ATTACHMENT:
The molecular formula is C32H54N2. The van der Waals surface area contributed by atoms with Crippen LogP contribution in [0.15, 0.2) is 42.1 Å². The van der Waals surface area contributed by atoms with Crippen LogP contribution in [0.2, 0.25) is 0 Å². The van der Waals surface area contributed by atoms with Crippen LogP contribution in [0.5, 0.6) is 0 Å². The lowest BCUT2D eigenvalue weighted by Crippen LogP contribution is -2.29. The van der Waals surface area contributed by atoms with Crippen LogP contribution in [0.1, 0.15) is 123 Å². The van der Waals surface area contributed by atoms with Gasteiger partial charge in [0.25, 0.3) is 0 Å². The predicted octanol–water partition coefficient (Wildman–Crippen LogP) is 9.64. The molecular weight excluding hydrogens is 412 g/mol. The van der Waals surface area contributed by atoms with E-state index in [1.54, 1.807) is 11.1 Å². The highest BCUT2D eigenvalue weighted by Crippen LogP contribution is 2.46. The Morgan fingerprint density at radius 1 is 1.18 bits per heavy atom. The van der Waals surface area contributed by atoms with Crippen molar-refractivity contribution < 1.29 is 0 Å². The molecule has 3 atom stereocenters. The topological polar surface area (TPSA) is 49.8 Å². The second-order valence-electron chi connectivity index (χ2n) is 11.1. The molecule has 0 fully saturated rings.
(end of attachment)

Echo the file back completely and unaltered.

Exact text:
The molecular formula is C32H54N2. The van der Waals surface area contributed by atoms with Crippen LogP contribution in [0.15, 0.2) is 42.1 Å². The van der Waals surface area contributed by atoms with Crippen LogP contribution in [0.2, 0.25) is 0 Å². The van der Waals surface area contributed by atoms with Crippen LogP contribution in [0.5, 0.6) is 0 Å². The lowest BCUT2D eigenvalue weighted by Crippen LogP contribution is -2.29. The van der Waals surface area contributed by atoms with Crippen LogP contribution in [0.1, 0.15) is 123 Å². The van der Waals surface area contributed by atoms with Gasteiger partial charge in [0.25, 0.3) is 0 Å². The predicted octanol–water partition coefficient (Wildman–Crippen LogP) is 9.64. The molecular weight excluding hydrogens is 412 g/mol. The van der Waals surface area contributed by atoms with E-state index in [1.54, 1.807) is 11.1 Å². The highest BCUT2D eigenvalue weighted by Crippen LogP contribution is 2.46. The Morgan fingerprint density at radius 1 is 1.18 bits per heavy atom. The van der Waals surface area contributed by atoms with Crippen molar-refractivity contribution < 1.29 is 0 Å². The molecule has 3 atom stereocenters. The topological polar surface area (TPSA) is 49.8 Å². The second-order valence-electron chi connectivity index (χ2n) is 11.1. The molecule has 0 fully saturated rings.